Donald Trump and the Birthers

According to the latest survey from Public Policy Polling, Donald Trump is doing incredibly well with the Republican primary electorate:

Trump's broken the perpetual gridlock we've found at the top of the Republican field, getting 26% to 17% for Mike Huckabee, 15% for Romney, 11% for Newt Gingrich, 8% for Sarah Palin, 5% for Ron Paul, and 4% for Michele Bachmann and Tim Pawlenty.

This is in line with earlier polls which showed Trump at or near the top of the Republican presidential field. I've been hesitant to attribute Trump's rapid rise to his outspoken "birtherism"; after all, Trump is a very famous guy, and name recognition can go a long way in the early stages of a primary contest. That said, these results are enough to make me reconsider:

Only 38% of Republican primary voters say they're willing to support a candidate for President next year who firmly rejects the birther theory and those folks want Mitt Romney to be their nominee for President next year. With the other 62% of Republicans- 23% of whom say they are only willing to vote for a birther and 39% of whom are not sure- Donald Trump is cleaning up.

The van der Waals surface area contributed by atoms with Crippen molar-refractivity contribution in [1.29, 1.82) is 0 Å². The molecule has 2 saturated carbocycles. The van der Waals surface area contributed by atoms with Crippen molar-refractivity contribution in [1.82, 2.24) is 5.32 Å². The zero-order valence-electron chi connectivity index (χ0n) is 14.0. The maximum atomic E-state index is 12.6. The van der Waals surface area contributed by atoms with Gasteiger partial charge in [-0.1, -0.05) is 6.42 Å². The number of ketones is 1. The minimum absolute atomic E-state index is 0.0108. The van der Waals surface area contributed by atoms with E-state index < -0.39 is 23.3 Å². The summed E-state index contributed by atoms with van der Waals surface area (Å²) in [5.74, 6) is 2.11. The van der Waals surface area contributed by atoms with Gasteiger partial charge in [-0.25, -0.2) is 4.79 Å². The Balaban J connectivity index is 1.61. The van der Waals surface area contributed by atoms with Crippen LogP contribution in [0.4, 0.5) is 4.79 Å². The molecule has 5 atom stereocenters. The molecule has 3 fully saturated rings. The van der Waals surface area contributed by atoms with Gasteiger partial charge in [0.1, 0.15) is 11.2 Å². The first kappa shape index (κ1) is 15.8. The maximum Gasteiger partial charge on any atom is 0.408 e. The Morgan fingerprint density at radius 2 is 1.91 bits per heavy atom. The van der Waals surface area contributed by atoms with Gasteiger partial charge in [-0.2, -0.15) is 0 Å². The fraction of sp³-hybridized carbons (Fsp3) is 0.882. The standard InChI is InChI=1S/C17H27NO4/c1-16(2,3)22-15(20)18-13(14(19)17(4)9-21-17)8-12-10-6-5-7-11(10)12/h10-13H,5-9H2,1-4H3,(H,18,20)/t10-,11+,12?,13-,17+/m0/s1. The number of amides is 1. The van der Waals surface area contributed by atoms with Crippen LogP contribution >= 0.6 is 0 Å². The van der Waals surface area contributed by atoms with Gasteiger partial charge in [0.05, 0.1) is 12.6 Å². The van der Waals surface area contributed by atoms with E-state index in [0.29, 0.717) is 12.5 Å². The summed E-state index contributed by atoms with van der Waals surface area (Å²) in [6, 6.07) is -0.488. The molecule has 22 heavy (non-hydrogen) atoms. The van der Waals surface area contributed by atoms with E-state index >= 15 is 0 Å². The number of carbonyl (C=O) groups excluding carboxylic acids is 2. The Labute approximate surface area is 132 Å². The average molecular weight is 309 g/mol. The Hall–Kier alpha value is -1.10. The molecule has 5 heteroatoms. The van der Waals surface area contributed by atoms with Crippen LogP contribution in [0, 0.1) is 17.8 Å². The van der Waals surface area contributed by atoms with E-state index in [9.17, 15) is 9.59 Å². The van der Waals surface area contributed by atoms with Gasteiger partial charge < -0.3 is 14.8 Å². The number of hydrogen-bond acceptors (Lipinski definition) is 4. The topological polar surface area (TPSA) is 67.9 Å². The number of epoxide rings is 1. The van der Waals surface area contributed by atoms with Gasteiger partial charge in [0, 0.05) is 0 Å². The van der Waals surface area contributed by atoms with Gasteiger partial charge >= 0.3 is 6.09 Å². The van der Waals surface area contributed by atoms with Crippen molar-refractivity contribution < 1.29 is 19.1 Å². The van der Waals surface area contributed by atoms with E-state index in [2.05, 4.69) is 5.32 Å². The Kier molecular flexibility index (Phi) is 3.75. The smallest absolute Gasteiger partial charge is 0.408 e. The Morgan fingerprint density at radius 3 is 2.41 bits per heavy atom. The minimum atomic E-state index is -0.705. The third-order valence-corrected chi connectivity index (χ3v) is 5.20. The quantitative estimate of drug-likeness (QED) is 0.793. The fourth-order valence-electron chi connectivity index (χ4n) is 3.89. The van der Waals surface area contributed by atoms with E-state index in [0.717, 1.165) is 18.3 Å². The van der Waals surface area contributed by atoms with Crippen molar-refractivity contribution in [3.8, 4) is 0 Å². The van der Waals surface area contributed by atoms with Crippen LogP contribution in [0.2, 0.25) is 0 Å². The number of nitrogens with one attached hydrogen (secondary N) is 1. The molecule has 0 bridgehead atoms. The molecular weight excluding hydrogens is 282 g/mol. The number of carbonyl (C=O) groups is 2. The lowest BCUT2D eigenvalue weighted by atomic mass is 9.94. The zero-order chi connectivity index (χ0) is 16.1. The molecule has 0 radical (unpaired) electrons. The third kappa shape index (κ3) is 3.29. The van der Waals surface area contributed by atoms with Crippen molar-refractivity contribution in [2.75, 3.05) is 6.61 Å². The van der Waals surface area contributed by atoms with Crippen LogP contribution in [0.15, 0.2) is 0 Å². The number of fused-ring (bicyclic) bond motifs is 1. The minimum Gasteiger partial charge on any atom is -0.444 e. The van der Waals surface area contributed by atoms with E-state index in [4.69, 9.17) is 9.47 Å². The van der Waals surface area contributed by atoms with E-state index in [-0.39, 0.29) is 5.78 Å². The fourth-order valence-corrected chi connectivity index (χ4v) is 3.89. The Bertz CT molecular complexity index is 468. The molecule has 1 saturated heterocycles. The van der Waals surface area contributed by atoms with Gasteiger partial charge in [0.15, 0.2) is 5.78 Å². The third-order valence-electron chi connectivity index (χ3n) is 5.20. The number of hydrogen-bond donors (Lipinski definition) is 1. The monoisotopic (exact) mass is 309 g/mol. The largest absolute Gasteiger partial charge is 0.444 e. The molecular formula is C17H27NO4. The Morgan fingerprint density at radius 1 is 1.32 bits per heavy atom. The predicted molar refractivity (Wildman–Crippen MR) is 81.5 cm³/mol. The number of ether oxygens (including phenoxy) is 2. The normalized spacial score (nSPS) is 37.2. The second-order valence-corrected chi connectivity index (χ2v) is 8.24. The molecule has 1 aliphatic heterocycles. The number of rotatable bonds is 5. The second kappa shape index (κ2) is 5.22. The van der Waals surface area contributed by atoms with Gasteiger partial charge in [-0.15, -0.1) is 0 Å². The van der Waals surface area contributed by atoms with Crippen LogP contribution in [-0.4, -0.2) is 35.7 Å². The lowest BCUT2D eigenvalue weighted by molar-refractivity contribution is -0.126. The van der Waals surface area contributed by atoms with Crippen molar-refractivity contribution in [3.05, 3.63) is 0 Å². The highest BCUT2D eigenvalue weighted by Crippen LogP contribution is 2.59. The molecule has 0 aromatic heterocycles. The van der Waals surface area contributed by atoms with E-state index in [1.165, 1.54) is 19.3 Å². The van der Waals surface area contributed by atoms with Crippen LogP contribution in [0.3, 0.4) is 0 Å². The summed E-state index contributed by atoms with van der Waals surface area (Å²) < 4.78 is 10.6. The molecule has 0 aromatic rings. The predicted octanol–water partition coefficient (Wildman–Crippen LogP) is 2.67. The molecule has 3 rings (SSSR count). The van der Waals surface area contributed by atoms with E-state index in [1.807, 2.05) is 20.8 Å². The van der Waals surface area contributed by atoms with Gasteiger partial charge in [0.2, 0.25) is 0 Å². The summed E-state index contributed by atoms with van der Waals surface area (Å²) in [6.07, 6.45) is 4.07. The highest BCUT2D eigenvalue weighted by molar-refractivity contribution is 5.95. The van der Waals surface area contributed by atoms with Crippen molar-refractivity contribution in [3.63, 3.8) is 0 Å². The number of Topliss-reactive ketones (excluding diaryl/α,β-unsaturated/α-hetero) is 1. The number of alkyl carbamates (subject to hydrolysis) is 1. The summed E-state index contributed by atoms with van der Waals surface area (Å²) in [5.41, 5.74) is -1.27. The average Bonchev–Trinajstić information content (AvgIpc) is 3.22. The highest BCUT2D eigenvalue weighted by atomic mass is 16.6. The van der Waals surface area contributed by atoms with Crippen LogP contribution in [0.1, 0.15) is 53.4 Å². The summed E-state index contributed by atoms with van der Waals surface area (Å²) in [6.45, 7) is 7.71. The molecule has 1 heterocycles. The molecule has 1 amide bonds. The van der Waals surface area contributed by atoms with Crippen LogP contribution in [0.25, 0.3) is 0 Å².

That is ridiculous, and electorally dangerous to boot; birtherism is far from a mainstream part of the political conversation, and ridiculous to most people. In a general election, open doubts about the president's birth are a surefire way to alienate the public. Of course, if that happens, Republicans will have no one to blame but themselves. To borrow a point from Adam:

As much as establishment Republicans want to believe that birtherism is a “trap” set for them by liberals, the truth is that it’s the easiest trap in the world to escape — it’s just that until now, Republican leaders have chosen to placate or avoid offending birthers by engaging in post-birtherism or pseudo-birtherism

Next year should be interesting to watch, at the very least.

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